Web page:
The Immortal Irishman: The Irish Revolutionary Who Became an American Hero by Timothy Egan
My rating: 5 of 5 stars
If only the history books of my youth were written by such people as Timothy Egan. Instead of having to learn dry facts and memorize the dates of battles I might have developed an interest in history long before I reached my later years.
I had never heard of Thomas F. Meagher but the fact that this book was written by is Timothy Egan was the reason I picked it up. I’d read Egan before - “The Big Burn, Teddy Roosevelt and the Fire that Saved America,” and “Short Nights of the Shadow Catcher, The Epic Life and Immortal Photographs of Edward Curtis,” the man who spent decades documenting the lives of more than eighty North American Indian tribes. Both are terrific books.
The depth of Egan’s research begins during the years of cruelty heaped upon the Irish by the British government. Even those of us who have heard all about what used to be called the “Great Famine” will learn and be shocked by the depth of cruelty bestowed on Ireland by the British. Today that horrid era is more rightly called “an Gorta Mor,” the Great Hunger. This was the time of the potato blight which saw the starvation and death of so many Irish. It’s the story of why so many Irish left their homeland and why so many were jailed by the English for minor “offenses” dealing with their need to feed themselves. And shocking is the fact that several other crops were grown, only to be loaded onto ships and sent to feed English citizens.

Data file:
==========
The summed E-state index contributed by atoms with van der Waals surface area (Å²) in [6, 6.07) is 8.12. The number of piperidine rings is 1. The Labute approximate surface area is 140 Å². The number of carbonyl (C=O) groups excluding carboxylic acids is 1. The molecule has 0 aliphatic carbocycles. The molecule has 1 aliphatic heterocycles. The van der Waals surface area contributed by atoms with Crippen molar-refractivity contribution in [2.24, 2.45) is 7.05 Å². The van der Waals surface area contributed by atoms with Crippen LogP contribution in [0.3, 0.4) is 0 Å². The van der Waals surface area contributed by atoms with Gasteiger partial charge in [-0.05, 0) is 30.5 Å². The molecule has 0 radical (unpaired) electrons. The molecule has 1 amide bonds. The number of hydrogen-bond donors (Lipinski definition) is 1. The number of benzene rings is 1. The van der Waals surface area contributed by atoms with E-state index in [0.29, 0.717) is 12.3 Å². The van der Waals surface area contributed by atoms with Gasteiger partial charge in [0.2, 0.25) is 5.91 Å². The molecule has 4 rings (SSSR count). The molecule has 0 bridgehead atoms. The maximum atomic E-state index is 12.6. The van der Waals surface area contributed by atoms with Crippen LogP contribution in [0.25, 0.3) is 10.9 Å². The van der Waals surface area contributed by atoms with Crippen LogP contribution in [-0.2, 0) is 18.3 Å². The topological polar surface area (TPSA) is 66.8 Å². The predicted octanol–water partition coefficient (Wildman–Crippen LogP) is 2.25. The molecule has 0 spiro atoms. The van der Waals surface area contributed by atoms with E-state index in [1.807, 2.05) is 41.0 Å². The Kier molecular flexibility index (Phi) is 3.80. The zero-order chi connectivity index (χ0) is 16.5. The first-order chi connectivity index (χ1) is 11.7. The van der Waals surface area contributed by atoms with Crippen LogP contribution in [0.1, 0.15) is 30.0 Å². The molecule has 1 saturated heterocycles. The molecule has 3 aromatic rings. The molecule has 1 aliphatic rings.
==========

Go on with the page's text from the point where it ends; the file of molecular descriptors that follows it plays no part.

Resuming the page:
After making his mark in the Irish fight for independence, O’Meagher was banished by the British to a penal colony on an island now known as Tasmania. From there he made his way to America and was heralded in New York as a hero. The next step in his extraordinary life was his role as a leader in the Union army during the Civil War.
So while this is the story of Thomas F. Meagher, the man who designed the Irish flag, the man proclaimed a hero by the Irish both in the old world and the new, it is also the story of a man whose demons sometimes obscured his greatness.
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